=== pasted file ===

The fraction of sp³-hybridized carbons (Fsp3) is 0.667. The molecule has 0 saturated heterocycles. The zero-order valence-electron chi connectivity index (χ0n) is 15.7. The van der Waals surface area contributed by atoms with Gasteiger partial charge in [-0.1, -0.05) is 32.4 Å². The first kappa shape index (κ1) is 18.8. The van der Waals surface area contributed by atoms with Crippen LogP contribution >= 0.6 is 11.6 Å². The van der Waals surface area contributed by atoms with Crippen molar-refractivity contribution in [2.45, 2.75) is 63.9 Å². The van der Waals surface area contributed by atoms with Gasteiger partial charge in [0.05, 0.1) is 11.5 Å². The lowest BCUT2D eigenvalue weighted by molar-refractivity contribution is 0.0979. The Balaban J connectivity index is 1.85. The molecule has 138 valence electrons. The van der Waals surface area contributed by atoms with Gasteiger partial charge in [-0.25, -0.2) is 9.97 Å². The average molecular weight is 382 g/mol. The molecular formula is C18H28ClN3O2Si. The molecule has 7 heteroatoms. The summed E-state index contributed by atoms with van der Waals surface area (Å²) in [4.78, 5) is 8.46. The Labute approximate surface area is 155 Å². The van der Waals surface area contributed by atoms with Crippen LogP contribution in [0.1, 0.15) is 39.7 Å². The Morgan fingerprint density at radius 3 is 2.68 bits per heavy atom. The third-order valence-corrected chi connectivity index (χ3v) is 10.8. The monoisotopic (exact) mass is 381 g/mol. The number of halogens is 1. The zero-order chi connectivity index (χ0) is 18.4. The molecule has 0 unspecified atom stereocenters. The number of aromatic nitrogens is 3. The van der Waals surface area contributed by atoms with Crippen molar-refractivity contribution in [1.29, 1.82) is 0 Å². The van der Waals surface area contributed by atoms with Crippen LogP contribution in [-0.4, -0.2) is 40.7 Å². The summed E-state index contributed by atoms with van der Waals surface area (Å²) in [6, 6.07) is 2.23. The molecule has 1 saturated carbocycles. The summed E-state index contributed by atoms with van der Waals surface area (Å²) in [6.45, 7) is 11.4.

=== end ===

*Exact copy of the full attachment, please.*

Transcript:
The fraction of sp³-hybridized carbons (Fsp3) is 0.667. The molecule has 0 saturated heterocycles. The zero-order valence-electron chi connectivity index (χ0n) is 15.7. The van der Waals surface area contributed by atoms with Gasteiger partial charge in [-0.1, -0.05) is 32.4 Å². The first kappa shape index (κ1) is 18.8. The van der Waals surface area contributed by atoms with Crippen LogP contribution >= 0.6 is 11.6 Å². The van der Waals surface area contributed by atoms with Crippen molar-refractivity contribution in [2.45, 2.75) is 63.9 Å². The van der Waals surface area contributed by atoms with Gasteiger partial charge in [0.05, 0.1) is 11.5 Å². The lowest BCUT2D eigenvalue weighted by molar-refractivity contribution is 0.0979. The Balaban J connectivity index is 1.85. The molecule has 138 valence electrons. The van der Waals surface area contributed by atoms with Gasteiger partial charge in [-0.25, -0.2) is 9.97 Å². The average molecular weight is 382 g/mol. The molecular formula is C18H28ClN3O2Si. The molecule has 7 heteroatoms. The summed E-state index contributed by atoms with van der Waals surface area (Å²) in [4.78, 5) is 8.46. The Labute approximate surface area is 155 Å². The van der Waals surface area contributed by atoms with Crippen LogP contribution in [0.1, 0.15) is 39.7 Å². The Morgan fingerprint density at radius 3 is 2.68 bits per heavy atom. The third-order valence-corrected chi connectivity index (χ3v) is 10.8. The monoisotopic (exact) mass is 381 g/mol. The number of halogens is 1. The zero-order chi connectivity index (χ0) is 18.4. The molecule has 0 unspecified atom stereocenters. The number of aromatic nitrogens is 3. The van der Waals surface area contributed by atoms with Crippen molar-refractivity contribution in [1.29, 1.82) is 0 Å². The van der Waals surface area contributed by atoms with Crippen LogP contribution in [-0.4, -0.2) is 40.7 Å². The summed E-state index contributed by atoms with van der Waals surface area (Å²) in [6, 6.07) is 2.23. The molecule has 1 saturated carbocycles. The summed E-state index contributed by atoms with van der Waals surface area (Å²) in [6.45, 7) is 11.4.